I have the 2nd pick in our draft this year and I’m trying to figure out which way to go. I won’t know what type of mlb level talent will be available until keepers are selected, but arozarena might be the best bat available. I’m probably looking at going with a prospect. I fully expect Torkelson to go first overall, so I’ll have my pick from zac Veen, Austin Martin, Asa lacy, nick gonzales, max meyers, etc. so basically, it’s the prospects just taken in this years draft that will be available.

    I keep going back and forth between Martin, Veen, and Lacy but can’t stick on one. I’m curious what your thoughts are.


    • The Itch

      The Itch says:

      Hi, Jr.!

      Glad they’re working for you!

      I think if you can get Arozarena, you should, unless you can get Tork.

      If neither of those two, I’d take Gonzales.

  3. Coolwhip says:

    What up Itch. Tell me more about your take on George Valera. I opened this expecting to see him in the #2 spot, and maybe he will be by midseason etc. Are you simply high on Freeman and Bracho even though they seem to have limited ceiling. Or you still a bit hesitant to anoint Valera as the next Travis Hafner, haha.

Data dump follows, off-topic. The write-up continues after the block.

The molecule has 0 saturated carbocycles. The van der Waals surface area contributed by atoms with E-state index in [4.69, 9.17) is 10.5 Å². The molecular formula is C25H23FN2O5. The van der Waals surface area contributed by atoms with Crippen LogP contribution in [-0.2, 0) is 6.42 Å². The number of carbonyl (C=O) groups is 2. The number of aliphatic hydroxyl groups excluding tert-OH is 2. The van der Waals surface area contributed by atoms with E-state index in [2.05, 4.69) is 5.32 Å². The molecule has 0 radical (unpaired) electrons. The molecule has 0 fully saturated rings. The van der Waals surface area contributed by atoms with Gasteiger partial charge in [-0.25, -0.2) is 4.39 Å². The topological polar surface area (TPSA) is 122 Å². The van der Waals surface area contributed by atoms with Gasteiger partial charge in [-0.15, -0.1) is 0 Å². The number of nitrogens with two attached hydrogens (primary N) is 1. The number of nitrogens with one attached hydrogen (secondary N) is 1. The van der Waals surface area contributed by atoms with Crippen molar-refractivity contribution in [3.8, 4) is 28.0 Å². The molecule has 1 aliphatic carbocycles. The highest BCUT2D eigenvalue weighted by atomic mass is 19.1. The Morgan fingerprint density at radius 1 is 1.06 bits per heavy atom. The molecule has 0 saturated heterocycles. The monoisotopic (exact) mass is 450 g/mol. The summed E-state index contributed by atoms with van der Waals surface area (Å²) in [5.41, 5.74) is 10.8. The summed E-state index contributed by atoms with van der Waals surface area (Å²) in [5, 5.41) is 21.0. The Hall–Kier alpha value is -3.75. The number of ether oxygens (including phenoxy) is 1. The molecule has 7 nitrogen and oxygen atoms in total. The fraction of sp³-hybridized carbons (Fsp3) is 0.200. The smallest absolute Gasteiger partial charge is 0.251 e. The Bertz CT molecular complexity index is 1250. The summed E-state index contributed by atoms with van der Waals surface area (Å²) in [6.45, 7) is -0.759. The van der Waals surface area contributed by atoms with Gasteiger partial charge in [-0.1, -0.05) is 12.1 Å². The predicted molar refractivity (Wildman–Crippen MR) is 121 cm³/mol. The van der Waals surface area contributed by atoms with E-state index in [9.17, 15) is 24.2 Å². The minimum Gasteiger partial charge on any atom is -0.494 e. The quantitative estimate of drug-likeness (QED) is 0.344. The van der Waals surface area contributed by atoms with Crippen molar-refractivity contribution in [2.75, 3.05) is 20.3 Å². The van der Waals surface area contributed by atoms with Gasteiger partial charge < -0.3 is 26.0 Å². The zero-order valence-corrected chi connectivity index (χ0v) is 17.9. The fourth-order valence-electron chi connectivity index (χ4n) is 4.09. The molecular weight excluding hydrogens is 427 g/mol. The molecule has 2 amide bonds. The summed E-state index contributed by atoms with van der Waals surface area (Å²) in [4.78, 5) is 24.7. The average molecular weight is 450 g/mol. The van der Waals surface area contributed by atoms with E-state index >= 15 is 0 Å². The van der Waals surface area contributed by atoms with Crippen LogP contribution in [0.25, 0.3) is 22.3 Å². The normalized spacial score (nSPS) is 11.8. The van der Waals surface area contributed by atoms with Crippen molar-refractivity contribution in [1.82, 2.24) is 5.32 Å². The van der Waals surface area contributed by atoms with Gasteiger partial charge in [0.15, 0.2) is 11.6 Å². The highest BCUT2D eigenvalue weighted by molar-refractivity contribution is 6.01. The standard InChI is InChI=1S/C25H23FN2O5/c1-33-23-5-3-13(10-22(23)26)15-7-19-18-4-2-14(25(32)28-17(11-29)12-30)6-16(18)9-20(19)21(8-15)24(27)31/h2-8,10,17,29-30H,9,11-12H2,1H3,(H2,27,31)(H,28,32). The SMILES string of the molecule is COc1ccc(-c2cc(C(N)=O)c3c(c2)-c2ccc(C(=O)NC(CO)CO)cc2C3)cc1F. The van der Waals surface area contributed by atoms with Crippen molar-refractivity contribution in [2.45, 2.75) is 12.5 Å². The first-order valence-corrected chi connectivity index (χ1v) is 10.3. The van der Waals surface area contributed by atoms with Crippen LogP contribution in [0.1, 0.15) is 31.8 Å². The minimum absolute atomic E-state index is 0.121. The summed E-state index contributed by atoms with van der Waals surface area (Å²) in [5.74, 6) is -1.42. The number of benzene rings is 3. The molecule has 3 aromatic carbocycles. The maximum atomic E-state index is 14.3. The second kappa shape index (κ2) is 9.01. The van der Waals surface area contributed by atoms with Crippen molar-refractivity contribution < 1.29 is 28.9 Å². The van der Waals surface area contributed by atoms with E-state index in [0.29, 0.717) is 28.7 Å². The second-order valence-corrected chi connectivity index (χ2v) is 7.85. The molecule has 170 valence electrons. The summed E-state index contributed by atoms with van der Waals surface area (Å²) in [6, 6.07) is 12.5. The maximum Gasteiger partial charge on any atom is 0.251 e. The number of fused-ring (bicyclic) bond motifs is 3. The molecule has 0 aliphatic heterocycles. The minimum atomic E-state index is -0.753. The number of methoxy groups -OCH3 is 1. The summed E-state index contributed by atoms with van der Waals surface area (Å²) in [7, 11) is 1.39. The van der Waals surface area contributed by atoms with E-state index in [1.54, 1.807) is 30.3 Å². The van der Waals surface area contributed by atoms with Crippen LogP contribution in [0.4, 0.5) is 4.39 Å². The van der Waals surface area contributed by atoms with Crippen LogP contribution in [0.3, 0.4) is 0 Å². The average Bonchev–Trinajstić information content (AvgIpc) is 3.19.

• The Itch

      The Itch says:

      What up Whip.

      I think Valera’s treated in fantasy as a five-tool center field type.

      I think he’s more like a 3-category (R HR RBI) corner outfield type.

      And it’s too early with not enough evidence to suggest he could separate himself in just those three I think.

      Also I don’t think Freeman or Bracho’s ceilings are as limited as some of their scouting reports imply.

  4. Jimmy says:

    Great stuff!! Who you do like better of these 3 SS? Jose Garcia-Tyler Freeman or Jordan Groshans…20 team 5×5 dynasty league! Thank you!

    • The Itch

      The Itch says:

      Thanks, Jimmy!

      It’s Freeman for me, but I think Groshans has a fair bit more value in the universal, trade-chip sense.

  5. Luther says:

    Thanks for the info, Itch. Cleveland is especially intriguing. In my dynasty league most of these guys are available and will need to keep a close eye on them.

    Totally off-topic trade ideas. I’m shopping S.Gray because I’m rebuilding. Would you do any of these if available?

    Gray for Kelenic
    Gray for Soroka/Riley
    Gray/Sano for moncada